In an era where we’re quick to associate streaming numbers to relevance and equity in our long term career goals, it’s easy to lose track of our talents and abilities as our passion and joy. “I think that the song is really about what I’ve went through over the last year. I just feel like I had to really find myself again creatively. I feel like my identity was put on the back burner for other people’s expectations,” Willaims says. “I disregarded my well-being and creative sensibilities for an outlet as if it were an object. And then it just made me feel like I lost myself with the rest of the stuff. That’s why the word came into play. I felt like I was just so separate from who I was that I had to sort of refine it and rediscover who I was.” Through the creation and release of “Stuff,” Williams was able to override this uncertainty, and share the wisdom, resiliency, and defiance involved in reclaiming her inner artist as she continues her musical journey.
It’s no wonder Williams felt inhibited by external expectations. Within a year of booking her first show, Williams released her debut EP The Lonely One, whose opening track, “Keep Me Waiting,” earned the distinction of being the only original vocal composition featured in Damien Chazelle’s Oscar-winning film Whiplash. After delivering her sophomore EP Let’s Fall in 2015, she switched her focus to consistently releasing stand-alone singles; these include “Silly Words,” “Holiday,” “Do No Harm,” and “Hard,” many of them released alongside the acoustic demos, giving listeners a peak into her songwriting process. She’s gained accolades from various publications, including Idolator, who named her one of 40 Artists To Watch In 2020. She appeared as a featured artist alongside Aminé on Rejjie Snow’s “Egyptian Luvr” — a January 2018 single that’s garnered over 40 million streams to date – and was recently a guest performer on H.E.R.’s Girls With Guitars IG Live show (other guests have included Lianne La Havas, Sheryl Crow, Melissa Etheridge, Chloe x Halle, Willow Smith, Allesia Cara and more).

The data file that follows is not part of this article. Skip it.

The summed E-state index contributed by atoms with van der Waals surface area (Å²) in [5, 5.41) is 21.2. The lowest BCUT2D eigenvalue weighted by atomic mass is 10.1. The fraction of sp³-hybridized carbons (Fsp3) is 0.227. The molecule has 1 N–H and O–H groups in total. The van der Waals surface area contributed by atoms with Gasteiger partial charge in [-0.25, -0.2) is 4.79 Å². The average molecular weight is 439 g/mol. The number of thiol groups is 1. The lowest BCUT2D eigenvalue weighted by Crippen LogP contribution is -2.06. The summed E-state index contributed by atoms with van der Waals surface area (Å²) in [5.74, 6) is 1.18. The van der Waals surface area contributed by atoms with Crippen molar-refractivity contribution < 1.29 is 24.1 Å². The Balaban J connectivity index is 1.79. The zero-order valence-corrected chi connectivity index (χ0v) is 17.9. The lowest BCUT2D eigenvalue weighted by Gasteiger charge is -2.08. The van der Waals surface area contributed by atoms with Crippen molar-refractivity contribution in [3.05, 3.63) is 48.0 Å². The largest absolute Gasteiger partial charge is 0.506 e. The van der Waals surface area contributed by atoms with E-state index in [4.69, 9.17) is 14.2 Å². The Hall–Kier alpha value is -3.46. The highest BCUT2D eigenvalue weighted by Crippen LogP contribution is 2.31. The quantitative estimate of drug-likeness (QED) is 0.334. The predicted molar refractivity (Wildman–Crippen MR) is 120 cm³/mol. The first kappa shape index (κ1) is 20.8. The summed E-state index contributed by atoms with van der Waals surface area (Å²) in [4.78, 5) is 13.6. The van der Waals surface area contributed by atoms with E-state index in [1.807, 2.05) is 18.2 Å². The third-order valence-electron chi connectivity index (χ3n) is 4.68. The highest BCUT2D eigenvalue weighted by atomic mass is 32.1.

She also participated in the short-lived reality series Rising Star in 2014, getting a taste of the pressures that come with being in the public eye. The show, similar to American Idol or The Voice, approached Williams based on covers she’d uploaded to YouTube, and Williams embraced the mass exposure, coming in fourth place on series. “It did feel surreal,” she says. But rather than hole up in a cramped hotel room with the other contestants, Williams talked producers into letting her stay in her own L.A. home during filming, which she says was grounding. “I reasoned with them, and said, ‘I live in L.A., I’m not going to go AWOL, I promise you I will always be on time, I will always be where I need to be,’ and they said sure. I think that was what really kept me from being too stressed out and anxious. I would just go home, hang out with my dogs, and practice my songs.”